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I share the same love-hate relationship that most of us have with theater critics. I’ve joined in on their praise and shared their scorn, but with Leap of Faith, I’m still not sure if they saw the same show that I saw.
The musical adaptation of the 1992 Steve Martin film took a critical pounding when it opened recently at Broadway’s St. James Theatre. Ben Brantley of The New York Times wrote Leap was “this season’s black hole of a musical comedy, sucking the energy out of anyone who gets near it.” Robert Feldberg of NorthJersey.com added to his dismay when he wrote, “Leap of Faith attempts entertainment by manipulation, but you can see the wires all they way.”
Both Brantley and Feldberg have a right to their opinions, but I happened to have enjoyed Leap. Apparently, others must’ve also, because it was just nominated for Best Musical at this year's Tonys.
Jonas Nightingale (Raul Esparza) comes to Sweetwater, Kansas with his revival. Marla (Jessica Phillips) is the town’s sheriff whose son, Jake (Talon Ackerman), is currently wheelchair bound due to the same car accident that also killed his father.
Sam (Kendra Kassebaum), Jonas’s sister, feels that Jake could bring in more donations to help save their failing revival. Ida Mae (Kecia Lewis-Evans) takes care of Jonas’s books. Isaiah (Leslie Odom, Jr.), Ida Mae’s son, joins her and his sister, Ornella (Krystal Joy Brown), at their latest stop, but questions Jonas’s theatrical approach to spreading the good word.
Marla begins to suspect Jonas is trying to take advantage of the plights of the locals and exploit her son. Jake believes that Jonas will help him walk again. Jonas, himself, begins to wonder if his faith is genuine or part of his act.
I remember how Esparza stole the show from Jeremy Piven in the 2008 revival of David Mamet’s Speed the Plow. Esparza’s expert skills as a dancer and singer are not the only reasons why his name is on this show’s marquee. There’s also his emotionally complex and surprisingly humane portrait of Jonas which should’ve earned him a nomination for Best Actor in a Musical at this year’s Tonys.
Phillips also successfully avoids a one-note approach to her role and is especially memorable in her scenes with Ackerman. Lewis-Evans doesn’t just raise the roof, but blows it right off with her first note and is a continuous, vibrant presence each time she’s on the stage. Ackerman is one talented young actor with a big future ahead of him. Odom. Jr., Brown and Kassebaum all have strong supporting roles, and get a chance to shine in various numbers.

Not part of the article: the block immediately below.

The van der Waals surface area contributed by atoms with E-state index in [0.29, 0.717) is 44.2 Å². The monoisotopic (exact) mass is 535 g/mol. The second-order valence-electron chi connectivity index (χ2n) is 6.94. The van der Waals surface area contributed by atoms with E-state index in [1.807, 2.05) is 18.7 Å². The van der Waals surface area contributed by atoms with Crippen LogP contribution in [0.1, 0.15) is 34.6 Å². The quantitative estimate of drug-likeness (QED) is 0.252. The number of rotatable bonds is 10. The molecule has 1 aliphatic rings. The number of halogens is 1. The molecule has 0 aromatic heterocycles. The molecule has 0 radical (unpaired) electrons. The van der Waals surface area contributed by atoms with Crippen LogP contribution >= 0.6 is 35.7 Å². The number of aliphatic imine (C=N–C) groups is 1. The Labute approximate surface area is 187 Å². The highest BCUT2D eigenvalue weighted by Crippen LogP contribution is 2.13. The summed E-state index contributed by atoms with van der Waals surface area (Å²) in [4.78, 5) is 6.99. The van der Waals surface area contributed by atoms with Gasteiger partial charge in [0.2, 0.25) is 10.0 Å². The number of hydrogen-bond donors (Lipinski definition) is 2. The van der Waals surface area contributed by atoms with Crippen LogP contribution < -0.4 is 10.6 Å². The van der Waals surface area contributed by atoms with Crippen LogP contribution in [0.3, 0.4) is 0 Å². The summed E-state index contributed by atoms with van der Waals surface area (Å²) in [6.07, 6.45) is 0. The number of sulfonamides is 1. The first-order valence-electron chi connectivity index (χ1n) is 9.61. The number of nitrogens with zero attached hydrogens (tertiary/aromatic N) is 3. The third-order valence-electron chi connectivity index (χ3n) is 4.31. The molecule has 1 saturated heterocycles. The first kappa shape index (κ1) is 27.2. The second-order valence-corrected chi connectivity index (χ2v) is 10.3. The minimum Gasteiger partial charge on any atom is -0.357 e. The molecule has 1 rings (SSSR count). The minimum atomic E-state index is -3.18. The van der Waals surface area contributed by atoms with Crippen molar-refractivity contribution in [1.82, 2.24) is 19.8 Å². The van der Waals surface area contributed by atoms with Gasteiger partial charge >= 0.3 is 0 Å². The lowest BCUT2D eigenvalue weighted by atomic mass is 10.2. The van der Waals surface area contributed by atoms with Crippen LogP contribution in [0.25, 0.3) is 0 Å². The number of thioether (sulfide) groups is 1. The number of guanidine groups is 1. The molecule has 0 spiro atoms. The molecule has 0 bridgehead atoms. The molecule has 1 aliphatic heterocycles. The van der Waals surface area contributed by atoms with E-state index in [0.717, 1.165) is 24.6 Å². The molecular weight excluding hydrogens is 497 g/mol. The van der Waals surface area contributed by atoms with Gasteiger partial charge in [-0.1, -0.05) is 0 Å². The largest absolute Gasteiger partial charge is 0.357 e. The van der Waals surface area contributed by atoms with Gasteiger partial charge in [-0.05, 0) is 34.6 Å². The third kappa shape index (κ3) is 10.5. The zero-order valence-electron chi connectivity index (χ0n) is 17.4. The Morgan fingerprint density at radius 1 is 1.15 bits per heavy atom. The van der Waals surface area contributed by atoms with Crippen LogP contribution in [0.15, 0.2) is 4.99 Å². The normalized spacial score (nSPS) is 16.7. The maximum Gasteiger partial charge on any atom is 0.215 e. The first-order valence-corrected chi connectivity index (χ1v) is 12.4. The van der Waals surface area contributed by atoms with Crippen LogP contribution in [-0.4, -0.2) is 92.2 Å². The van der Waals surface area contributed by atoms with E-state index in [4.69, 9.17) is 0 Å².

The ensemble is filled with enormously talented dancers who never hit a bad note or tired out from Sergio Trujillo’s energetic choreography. These factors alone should dispel the notion of the appearance of a black hole at the Theatre.
Oscar winning composer Alan Menken and Grammy Award winner lyricist Glen Slater’s blend of gospel and rock had the audience clapping their hands and tapping their toes from beginning to end. Christopher Ashley’s direction is assured and solid with both the musical and non-musical moments.
Janus Cercone, who co-adapted from her original screenplay, and Warren Leight’s book has some funny one-liners and touching moments, but I would’ve liked to have seen more sections where Jonas talks to the audience about his plight to get a better sense of his inner turmoil.
Audiences are smart enough to tell the difference between a show that entertains and one that wants to entertain. This was evident by the tremendous standing ovation that the cast received at the end of the show which would’ve never happened if we felt manipulated by anyone involved.
Shows such as Mamma Mia! and Memphis didn’t get the best reviews when they premiered, but they’re still around and doing brisk business. Hopefully, Leap of Faith will join them and become another word of mouth favorite through its audiences.
Leap of Faith is now playing at the St. James Theatre
246 West 44th Street, New York, NY 10036.